REVIEWS

TRIO APACHES piano trio O DUO percussion (plus one)

Wednesday 2 May 2018 8pm


 

Rachmaninov Trio élégiaque no. 1 in G minor
O Duo Bongo fury
Granados Spanish Dance no. 5 Andaluza (arr. O Duo)
Glass Mad Rush (arr. O Duo)
Shostakovich Symphony no.15 in A major, op 141
(arr. Derevianko)

Trio Apaches who are well known to Ilkley audiences, return with percussion group O Duo with a very unusual programme. Formed in 2012 by violinist Matthew Trusler, cellist Thomas Carroll and pianist Ashley Wass, they chose the name Apaches, which translates as ‘hooligans’, after the Parisian group which included Ravel, Stravinsky and de Falla. Trio Apaches have been unanimously praised for their infectious joy and their innovative programmes alike. This collaboration with percussionists Oliver Cox and Owen Gunnell (O Duo) is just one striking example.

Rachmaninov’s early Trio élégiaque is a single movement work in which the elegiac theme is heard first in the piano and exchanged amongst the instruments to return eventually as a funeral march. O Duo entertain us with elements from their repertoire – Bongo fury was the sell-out Edinburgh Festival show which first brought them to prominence – before joining the Apaches in the transcription of Shostakovich’s percussion saturated 15th Symphony. Look out for the prominent quotations from Rossini, Wagner and others!

O Duo: Phenomenal artistry... Brimming with style and panache.

Telegraph

Trio Apaches: Their performance ... was a joy to behold and the audience was left breathless and wanting more.

Keswick Reminder

Shostakovich's Second Trio, surely a masterpiece, received a superb performance [by the Apaches]

Geoffrey Kinder, Ilkley Gazette

REVIEW BY Chris Skidmore

Russian melancholy with a percussive twist at the Ilkley Concert Club

 This final concert of the 72nd season at Ilkley Concert Club found a packed Kings Hall full of anticipation and not a little trepidation!  Trio Apaches, making a welcome return, added three percussionists (O Duo and Jonny Draper) to play a wide-ranging programme of music from the present century and the last.

Read More

The concert began with Rachmaninov’s early Trio élégiaque no 1, given a hauntingly beautiful performance by Trio Apaches. Although the thematic material of this one-movement work is shared between the players it is clear where the composer’s sympathies lay.  Necessarily prominent was Ashley Wass, who played the virtuoso piano part with suitable panache but admirable restraint; Thomas Carroll (cello) and Matthew Trusler (violin), both mellow-toned, provided excellent support.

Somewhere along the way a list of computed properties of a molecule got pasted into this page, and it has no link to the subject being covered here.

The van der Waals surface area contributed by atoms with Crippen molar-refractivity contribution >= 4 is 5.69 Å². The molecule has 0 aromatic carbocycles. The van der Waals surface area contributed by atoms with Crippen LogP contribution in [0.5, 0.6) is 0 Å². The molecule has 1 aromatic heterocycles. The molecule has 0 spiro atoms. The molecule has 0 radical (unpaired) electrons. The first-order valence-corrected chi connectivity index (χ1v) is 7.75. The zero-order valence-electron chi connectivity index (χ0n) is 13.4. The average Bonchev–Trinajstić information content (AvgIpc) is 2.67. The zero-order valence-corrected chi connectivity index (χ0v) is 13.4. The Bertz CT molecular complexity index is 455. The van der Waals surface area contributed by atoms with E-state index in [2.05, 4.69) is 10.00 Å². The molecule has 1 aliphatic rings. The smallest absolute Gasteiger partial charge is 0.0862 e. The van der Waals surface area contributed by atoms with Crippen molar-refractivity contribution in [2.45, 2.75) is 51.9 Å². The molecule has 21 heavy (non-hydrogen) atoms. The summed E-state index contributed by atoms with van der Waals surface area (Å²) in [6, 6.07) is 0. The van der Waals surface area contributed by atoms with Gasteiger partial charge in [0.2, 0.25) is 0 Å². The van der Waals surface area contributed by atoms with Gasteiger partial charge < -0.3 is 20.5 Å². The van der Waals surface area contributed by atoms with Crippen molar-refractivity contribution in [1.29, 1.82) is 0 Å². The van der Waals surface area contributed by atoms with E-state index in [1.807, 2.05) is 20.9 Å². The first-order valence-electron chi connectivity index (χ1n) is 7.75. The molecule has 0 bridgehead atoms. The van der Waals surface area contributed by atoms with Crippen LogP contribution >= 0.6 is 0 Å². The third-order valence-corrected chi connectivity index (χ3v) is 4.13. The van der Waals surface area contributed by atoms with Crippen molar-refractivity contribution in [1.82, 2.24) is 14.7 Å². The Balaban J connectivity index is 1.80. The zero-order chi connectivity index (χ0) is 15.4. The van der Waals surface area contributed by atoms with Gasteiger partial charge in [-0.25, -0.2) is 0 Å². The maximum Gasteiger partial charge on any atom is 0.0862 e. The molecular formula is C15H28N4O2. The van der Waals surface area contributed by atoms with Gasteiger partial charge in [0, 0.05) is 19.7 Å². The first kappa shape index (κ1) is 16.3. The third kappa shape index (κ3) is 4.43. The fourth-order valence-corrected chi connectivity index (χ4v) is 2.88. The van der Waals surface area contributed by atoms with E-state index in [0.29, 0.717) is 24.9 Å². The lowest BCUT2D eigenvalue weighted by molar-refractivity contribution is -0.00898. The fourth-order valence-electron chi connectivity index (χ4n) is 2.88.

O Duo (Oliver Cox and Owen Gunnell) followed with a show-stopping performance of their own ‘Bongo Fury’, a feast of rhythmic complexity in which the bongos and almost anything in range that can be struck are combined in a joyous celebration of percussion. The audience, now thoroughly won over, enjoyed the contrast of two arranged pieces for tuned percussion – marimba and vibraphone – a Spanish dance by Granados and then ‘Mad Rush’, an organ piece by Philip Glass.  It is difficult to imagine this being as sensitively played as it was here, the rippling ostinato figures on the marimba contrasting with the more penetrating sound of the vibraphone.

The high point of the concert was the performance of the trio and percussion arrangement of Shostakovich’s final symphony. This enigmatic piece, which begins and ends with solo glockenspiel, contains many percussive effects which reward the attention of the audience. The paring down of the instrumentation reveals the musical structure in all its complexity. Particularly effective were the moto perpetuo first movement, dominated by the rhythm of the ‘Lone Ranger’ theme from the William Tell overture, and the elegiac second movement with its meandering solo lines and chorale-like dead march. It was in the final movement that the absence of brass and wind was really felt, nevertheless the performance remained a tour de force and brought the season to a fitting climax.

Show Less

 

RECOMMENDED RECORDINGS BY Raymond Waud